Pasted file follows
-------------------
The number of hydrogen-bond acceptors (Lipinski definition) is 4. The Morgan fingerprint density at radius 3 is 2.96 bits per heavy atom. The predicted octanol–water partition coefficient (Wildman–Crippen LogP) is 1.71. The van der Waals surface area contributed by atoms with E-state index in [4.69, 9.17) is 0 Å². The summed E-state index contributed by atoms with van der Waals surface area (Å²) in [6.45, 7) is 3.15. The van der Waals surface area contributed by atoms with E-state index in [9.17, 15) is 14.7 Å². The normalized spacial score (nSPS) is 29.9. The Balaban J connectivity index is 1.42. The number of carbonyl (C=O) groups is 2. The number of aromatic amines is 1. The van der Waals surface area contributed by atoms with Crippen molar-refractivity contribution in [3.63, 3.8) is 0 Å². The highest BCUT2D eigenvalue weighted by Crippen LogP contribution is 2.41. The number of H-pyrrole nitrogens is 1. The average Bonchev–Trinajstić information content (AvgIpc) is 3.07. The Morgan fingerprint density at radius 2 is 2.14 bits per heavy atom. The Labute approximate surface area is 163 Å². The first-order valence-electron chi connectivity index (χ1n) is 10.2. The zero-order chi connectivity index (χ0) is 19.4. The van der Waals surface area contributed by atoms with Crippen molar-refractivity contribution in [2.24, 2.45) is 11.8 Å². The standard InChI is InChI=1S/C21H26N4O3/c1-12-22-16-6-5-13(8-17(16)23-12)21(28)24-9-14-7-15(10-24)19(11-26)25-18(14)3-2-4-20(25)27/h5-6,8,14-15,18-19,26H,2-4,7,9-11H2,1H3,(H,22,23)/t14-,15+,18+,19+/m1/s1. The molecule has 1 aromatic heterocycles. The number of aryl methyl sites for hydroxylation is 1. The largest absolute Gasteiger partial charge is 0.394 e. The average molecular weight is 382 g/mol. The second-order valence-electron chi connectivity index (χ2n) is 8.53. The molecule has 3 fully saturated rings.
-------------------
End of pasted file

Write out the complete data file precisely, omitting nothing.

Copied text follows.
The number of hydrogen-bond acceptors (Lipinski definition) is 4. The Morgan fingerprint density at radius 3 is 2.96 bits per heavy atom. The predicted octanol–water partition coefficient (Wildman–Crippen LogP) is 1.71. The van der Waals surface area contributed by atoms with E-state index in [4.69, 9.17) is 0 Å². The summed E-state index contributed by atoms with van der Waals surface area (Å²) in [6.45, 7) is 3.15. The van der Waals surface area contributed by atoms with E-state index in [9.17, 15) is 14.7 Å². The normalized spacial score (nSPS) is 29.9. The Balaban J connectivity index is 1.42. The number of carbonyl (C=O) groups is 2. The number of aromatic amines is 1. The van der Waals surface area contributed by atoms with Crippen molar-refractivity contribution in [3.63, 3.8) is 0 Å². The highest BCUT2D eigenvalue weighted by Crippen LogP contribution is 2.41. The number of H-pyrrole nitrogens is 1. The average Bonchev–Trinajstić information content (AvgIpc) is 3.07. The Morgan fingerprint density at radius 2 is 2.14 bits per heavy atom. The Labute approximate surface area is 163 Å². The first-order valence-electron chi connectivity index (χ1n) is 10.2. The zero-order chi connectivity index (χ0) is 19.4. The van der Waals surface area contributed by atoms with Crippen molar-refractivity contribution in [2.24, 2.45) is 11.8 Å². The standard InChI is InChI=1S/C21H26N4O3/c1-12-22-16-6-5-13(8-17(16)23-12)21(28)24-9-14-7-15(10-24)19(11-26)25-18(14)3-2-4-20(25)27/h5-6,8,14-15,18-19,26H,2-4,7,9-11H2,1H3,(H,22,23)/t14-,15+,18+,19+/m1/s1. The molecule has 1 aromatic heterocycles. The number of aryl methyl sites for hydroxylation is 1. The largest absolute Gasteiger partial charge is 0.394 e. The average molecular weight is 382 g/mol. The second-order valence-electron chi connectivity index (χ2n) is 8.53. The molecule has 3 fully saturated rings.